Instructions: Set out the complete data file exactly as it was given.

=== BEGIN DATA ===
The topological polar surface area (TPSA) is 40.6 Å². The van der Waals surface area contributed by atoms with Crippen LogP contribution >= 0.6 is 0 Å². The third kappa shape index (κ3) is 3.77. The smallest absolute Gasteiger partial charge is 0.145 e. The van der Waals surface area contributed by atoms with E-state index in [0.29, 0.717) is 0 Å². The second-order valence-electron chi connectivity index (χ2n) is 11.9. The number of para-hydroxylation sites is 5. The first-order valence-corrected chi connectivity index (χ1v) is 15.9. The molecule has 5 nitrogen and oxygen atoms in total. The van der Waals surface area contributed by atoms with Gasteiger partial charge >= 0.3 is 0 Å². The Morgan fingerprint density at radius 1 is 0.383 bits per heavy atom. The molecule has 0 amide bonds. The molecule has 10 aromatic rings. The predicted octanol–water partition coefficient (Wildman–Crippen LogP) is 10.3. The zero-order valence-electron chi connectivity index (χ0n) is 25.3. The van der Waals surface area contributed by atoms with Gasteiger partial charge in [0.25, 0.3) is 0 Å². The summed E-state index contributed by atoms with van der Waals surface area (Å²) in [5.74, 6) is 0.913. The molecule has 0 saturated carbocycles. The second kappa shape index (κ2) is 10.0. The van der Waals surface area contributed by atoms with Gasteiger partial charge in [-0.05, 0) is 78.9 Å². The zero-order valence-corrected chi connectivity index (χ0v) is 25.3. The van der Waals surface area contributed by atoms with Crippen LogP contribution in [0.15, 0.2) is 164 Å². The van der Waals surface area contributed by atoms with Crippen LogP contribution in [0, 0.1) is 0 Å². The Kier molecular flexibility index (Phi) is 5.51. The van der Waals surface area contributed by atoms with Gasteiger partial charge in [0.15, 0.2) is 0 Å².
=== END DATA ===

The topological polar surface area (TPSA) is 40.6 Å². The van der Waals surface area contributed by atoms with Crippen LogP contribution >= 0.6 is 0 Å². The third kappa shape index (κ3) is 3.77. The smallest absolute Gasteiger partial charge is 0.145 e. The van der Waals surface area contributed by atoms with E-state index in [0.29, 0.717) is 0 Å². The second-order valence-electron chi connectivity index (χ2n) is 11.9. The number of para-hydroxylation sites is 5. The first-order valence-corrected chi connectivity index (χ1v) is 15.9. The molecule has 5 nitrogen and oxygen atoms in total. The van der Waals surface area contributed by atoms with Gasteiger partial charge >= 0.3 is 0 Å². The Morgan fingerprint density at radius 1 is 0.383 bits per heavy atom. The molecule has 0 amide bonds. The molecule has 10 aromatic rings. The predicted octanol–water partition coefficient (Wildman–Crippen LogP) is 10.3. The zero-order valence-electron chi connectivity index (χ0n) is 25.3. The van der Waals surface area contributed by atoms with Gasteiger partial charge in [0.25, 0.3) is 0 Å². The summed E-state index contributed by atoms with van der Waals surface area (Å²) in [5.74, 6) is 0.913. The molecule has 0 saturated carbocycles. The second kappa shape index (κ2) is 10.0. The van der Waals surface area contributed by atoms with Gasteiger partial charge in [-0.05, 0) is 78.9 Å². The zero-order valence-corrected chi connectivity index (χ0v) is 25.3. The van der Waals surface area contributed by atoms with Crippen LogP contribution in [0.15, 0.2) is 164 Å². The van der Waals surface area contributed by atoms with Crippen LogP contribution in [0, 0.1) is 0 Å². The Kier molecular flexibility index (Phi) is 5.51. The van der Waals surface area contributed by atoms with Gasteiger partial charge in [0.15, 0.2) is 0 Å².